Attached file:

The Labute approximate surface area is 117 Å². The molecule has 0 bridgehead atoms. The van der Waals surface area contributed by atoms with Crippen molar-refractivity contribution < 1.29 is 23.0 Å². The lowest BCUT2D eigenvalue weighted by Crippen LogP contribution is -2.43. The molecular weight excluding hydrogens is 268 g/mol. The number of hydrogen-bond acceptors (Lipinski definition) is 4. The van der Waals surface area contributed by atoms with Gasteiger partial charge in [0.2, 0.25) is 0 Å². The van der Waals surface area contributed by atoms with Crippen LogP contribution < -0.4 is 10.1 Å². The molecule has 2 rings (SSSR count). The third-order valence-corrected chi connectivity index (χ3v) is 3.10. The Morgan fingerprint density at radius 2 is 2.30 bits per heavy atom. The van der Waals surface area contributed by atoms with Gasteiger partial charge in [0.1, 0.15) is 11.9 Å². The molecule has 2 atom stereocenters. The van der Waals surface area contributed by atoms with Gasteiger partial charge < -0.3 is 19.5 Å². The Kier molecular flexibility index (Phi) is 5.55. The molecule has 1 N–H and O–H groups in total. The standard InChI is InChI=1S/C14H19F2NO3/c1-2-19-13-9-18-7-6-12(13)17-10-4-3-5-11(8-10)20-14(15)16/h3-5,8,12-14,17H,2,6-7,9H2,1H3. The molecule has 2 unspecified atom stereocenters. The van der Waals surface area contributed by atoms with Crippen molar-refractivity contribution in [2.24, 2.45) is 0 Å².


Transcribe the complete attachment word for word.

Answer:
The Labute approximate surface area is 117 Å². The molecule has 0 bridgehead atoms. The van der Waals surface area contributed by atoms with Crippen molar-refractivity contribution < 1.29 is 23.0 Å². The lowest BCUT2D eigenvalue weighted by Crippen LogP contribution is -2.43. The molecular weight excluding hydrogens is 268 g/mol. The number of hydrogen-bond acceptors (Lipinski definition) is 4. The van der Waals surface area contributed by atoms with Gasteiger partial charge in [0.2, 0.25) is 0 Å². The van der Waals surface area contributed by atoms with Crippen LogP contribution < -0.4 is 10.1 Å². The molecule has 2 rings (SSSR count). The third-order valence-corrected chi connectivity index (χ3v) is 3.10. The Morgan fingerprint density at radius 2 is 2.30 bits per heavy atom. The van der Waals surface area contributed by atoms with Gasteiger partial charge in [0.1, 0.15) is 11.9 Å². The molecule has 2 atom stereocenters. The van der Waals surface area contributed by atoms with Gasteiger partial charge < -0.3 is 19.5 Å². The Kier molecular flexibility index (Phi) is 5.55. The molecule has 1 N–H and O–H groups in total. The standard InChI is InChI=1S/C14H19F2NO3/c1-2-19-13-9-18-7-6-12(13)17-10-4-3-5-11(8-10)20-14(15)16/h3-5,8,12-14,17H,2,6-7,9H2,1H3. The molecule has 2 unspecified atom stereocenters. The van der Waals surface area contributed by atoms with Crippen molar-refractivity contribution in [2.24, 2.45) is 0 Å².